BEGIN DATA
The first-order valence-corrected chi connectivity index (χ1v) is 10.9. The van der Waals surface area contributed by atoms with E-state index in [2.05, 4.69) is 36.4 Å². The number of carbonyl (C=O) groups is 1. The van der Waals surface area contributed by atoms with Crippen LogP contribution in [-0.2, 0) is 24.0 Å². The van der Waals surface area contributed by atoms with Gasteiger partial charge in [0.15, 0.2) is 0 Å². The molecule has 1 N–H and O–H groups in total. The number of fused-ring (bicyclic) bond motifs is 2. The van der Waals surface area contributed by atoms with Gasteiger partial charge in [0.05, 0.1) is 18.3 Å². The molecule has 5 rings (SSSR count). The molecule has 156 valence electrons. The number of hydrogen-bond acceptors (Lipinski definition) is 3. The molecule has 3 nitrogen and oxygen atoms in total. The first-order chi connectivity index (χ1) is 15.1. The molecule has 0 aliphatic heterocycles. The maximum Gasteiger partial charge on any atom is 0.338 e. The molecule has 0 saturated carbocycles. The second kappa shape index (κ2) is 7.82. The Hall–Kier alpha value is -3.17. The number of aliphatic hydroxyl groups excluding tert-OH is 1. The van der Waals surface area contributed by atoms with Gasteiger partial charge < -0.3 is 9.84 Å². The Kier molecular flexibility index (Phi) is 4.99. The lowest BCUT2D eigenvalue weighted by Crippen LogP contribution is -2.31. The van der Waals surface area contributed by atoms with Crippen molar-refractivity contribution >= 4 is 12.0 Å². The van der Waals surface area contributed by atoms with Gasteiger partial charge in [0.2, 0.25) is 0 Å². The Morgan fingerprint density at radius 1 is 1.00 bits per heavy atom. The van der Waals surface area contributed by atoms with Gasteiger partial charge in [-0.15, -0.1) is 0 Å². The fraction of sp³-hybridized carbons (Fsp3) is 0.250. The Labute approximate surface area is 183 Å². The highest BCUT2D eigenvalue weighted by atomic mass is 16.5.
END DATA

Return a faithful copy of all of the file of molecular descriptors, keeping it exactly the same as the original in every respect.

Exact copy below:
The first-order valence-corrected chi connectivity index (χ1v) is 10.9. The van der Waals surface area contributed by atoms with E-state index in [2.05, 4.69) is 36.4 Å². The number of carbonyl (C=O) groups is 1. The van der Waals surface area contributed by atoms with Crippen LogP contribution in [-0.2, 0) is 24.0 Å². The van der Waals surface area contributed by atoms with Gasteiger partial charge in [0.15, 0.2) is 0 Å². The molecule has 1 N–H and O–H groups in total. The number of fused-ring (bicyclic) bond motifs is 2. The van der Waals surface area contributed by atoms with Gasteiger partial charge in [0.05, 0.1) is 18.3 Å². The molecule has 5 rings (SSSR count). The molecule has 156 valence electrons. The number of hydrogen-bond acceptors (Lipinski definition) is 3. The molecule has 3 nitrogen and oxygen atoms in total. The first-order chi connectivity index (χ1) is 15.1. The molecule has 0 aliphatic heterocycles. The maximum Gasteiger partial charge on any atom is 0.338 e. The molecule has 0 saturated carbocycles. The second kappa shape index (κ2) is 7.82. The Hall–Kier alpha value is -3.17. The number of aliphatic hydroxyl groups excluding tert-OH is 1. The van der Waals surface area contributed by atoms with Gasteiger partial charge < -0.3 is 9.84 Å². The Kier molecular flexibility index (Phi) is 4.99. The lowest BCUT2D eigenvalue weighted by Crippen LogP contribution is -2.31. The van der Waals surface area contributed by atoms with Crippen molar-refractivity contribution >= 4 is 12.0 Å². The van der Waals surface area contributed by atoms with Gasteiger partial charge in [0.2, 0.25) is 0 Å². The Morgan fingerprint density at radius 1 is 1.00 bits per heavy atom. The van der Waals surface area contributed by atoms with Gasteiger partial charge in [-0.15, -0.1) is 0 Å². The fraction of sp³-hybridized carbons (Fsp3) is 0.250. The Labute approximate surface area is 183 Å². The highest BCUT2D eigenvalue weighted by atomic mass is 16.5.